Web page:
Buying digital land in the metaverse has become a trending topic in the investment world. Is the digital real estate craze in New York representative of lasting opportunities or momentary ventures?
According to MetaMetric Solutions, virtual property sales topped $500 million in 2021 alone. Experts are following the growth of digital real estate on major virtual platforms and believe that the market could soon grow into a trillion-dollar industry.
As celebrities have started purchasing property in the metaverse, fans eager to be their digital neighbors have followed along. Last summer, a buyer going by the name P-Ape purchased a plot of digital land next to the ‘Snoopverse’ for $450,000.
In its initial phases, metaverse properties appeared as plain, gray squares on users’ screens. Now, they resemble detailed replicas of society, displaying homes with furniture, stores with products, and even carnivals with rides.
Virtual design companies, such as Bileca, offer digital architecture services to build and develop homes on virtual plots of land. Projects can cost anywhere from $10,000 to $300,000, depending on the level of complexity desired. Owners can choose to keep their plots of land simple or humanize them with daily commodities.
As demand for digital properties grows, so does the need for professionals in the industry. Titles such as ‘Digital Real Estate Investor’ and ‘Metaverse Architect’ may have sounded far-fetched in the past, but that’s no longer the case.
Several Investors Have Fared Well
After just a few months, Samuel Arnold’s $294 investment produced an exponential ROI in the metaverse. The 30-year old purchased three plots of land in the Financial District, which are now valued at roughly $60,000. Arnold owns a crypto and NFT consulting management firm and is a self-proclaimed ‘crypto hype-man.’ He believes “buying metaverse real estate right now is like buying land in Manhattan in 1812.”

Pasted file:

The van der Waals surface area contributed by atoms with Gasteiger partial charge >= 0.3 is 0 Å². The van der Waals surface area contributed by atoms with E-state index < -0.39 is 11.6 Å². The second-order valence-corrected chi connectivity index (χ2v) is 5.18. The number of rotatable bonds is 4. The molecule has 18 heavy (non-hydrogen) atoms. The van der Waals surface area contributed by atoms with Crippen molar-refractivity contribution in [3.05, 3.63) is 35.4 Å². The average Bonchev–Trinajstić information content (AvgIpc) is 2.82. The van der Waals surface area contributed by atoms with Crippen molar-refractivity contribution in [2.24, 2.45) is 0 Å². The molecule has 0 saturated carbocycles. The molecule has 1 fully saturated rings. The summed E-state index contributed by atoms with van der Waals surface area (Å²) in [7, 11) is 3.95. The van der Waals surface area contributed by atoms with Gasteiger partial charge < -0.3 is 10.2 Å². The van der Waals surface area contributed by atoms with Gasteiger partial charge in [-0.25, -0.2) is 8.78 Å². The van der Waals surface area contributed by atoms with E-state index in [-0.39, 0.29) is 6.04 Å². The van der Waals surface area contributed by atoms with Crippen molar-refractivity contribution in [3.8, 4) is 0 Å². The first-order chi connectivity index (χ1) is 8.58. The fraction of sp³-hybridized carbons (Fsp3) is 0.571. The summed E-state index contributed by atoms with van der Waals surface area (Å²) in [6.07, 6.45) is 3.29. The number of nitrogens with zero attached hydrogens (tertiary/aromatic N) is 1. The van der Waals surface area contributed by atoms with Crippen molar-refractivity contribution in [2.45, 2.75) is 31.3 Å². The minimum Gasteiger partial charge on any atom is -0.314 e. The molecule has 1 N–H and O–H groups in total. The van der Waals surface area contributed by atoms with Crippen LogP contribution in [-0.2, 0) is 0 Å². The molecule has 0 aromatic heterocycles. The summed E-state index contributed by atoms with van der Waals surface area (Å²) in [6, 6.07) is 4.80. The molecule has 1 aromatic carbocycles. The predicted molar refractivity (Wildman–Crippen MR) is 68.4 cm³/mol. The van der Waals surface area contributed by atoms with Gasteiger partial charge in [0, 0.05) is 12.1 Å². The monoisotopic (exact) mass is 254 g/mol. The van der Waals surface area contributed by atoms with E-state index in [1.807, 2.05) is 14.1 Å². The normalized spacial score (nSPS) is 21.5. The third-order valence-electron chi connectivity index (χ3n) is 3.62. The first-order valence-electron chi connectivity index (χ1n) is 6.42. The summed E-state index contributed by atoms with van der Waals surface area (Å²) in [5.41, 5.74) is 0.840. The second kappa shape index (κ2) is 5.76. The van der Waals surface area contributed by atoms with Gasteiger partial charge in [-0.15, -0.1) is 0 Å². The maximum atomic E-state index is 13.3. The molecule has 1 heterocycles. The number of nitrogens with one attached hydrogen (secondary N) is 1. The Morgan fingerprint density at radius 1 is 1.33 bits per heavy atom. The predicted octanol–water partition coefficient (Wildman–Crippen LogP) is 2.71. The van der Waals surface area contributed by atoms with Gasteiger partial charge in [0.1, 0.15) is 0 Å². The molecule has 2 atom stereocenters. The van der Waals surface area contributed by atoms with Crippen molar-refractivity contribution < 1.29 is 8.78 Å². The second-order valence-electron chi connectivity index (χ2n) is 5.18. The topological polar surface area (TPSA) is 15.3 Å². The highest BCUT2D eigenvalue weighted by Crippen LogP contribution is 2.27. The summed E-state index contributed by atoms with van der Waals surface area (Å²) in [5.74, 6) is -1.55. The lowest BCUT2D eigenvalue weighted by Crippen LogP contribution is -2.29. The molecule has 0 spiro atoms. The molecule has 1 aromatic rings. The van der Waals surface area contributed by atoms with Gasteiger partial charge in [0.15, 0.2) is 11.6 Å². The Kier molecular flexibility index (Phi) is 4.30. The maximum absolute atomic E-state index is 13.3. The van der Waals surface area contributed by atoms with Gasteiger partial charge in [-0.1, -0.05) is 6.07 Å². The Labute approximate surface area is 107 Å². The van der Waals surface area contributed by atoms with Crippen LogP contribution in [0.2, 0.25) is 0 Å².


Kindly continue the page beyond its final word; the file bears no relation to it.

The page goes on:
He compares skepticism around the metaverse with the disbelief of online shoe sales in the 90’s. “In 1990, they said you’re going to buy your shoes online and people thought you were [crazy],” says Arnold. “I’m going to hold [the properties] until my grandchildren are grown and I own the next Grand Central.”
Not everyone shares his enthusiasm, but it’s undeniable that demand for virtual land is growing dramatically. In November of last year, a plot of digital land sold for a record-breaking $4.3 million in the Sandbox, one of the four major metaverse platforms.
Gaming platform, Axie Infinity recently witnessed a sale of $2.3 million for a plot of land. A 16-square-meter tract on Decentraland is currently asking for the same price. These prices are up tenfold from just a few months back, when plots of land in the metaverse averaged just a couple thousand dollars in value.
Innovative Opportunity or Calculated Sham?
The industry’s low barriers to entry and massive ROI potential has made digital real estate appealing to many. Both amateur and seasoned investors are taking a stab at what seems to be the next big thing in the investment world.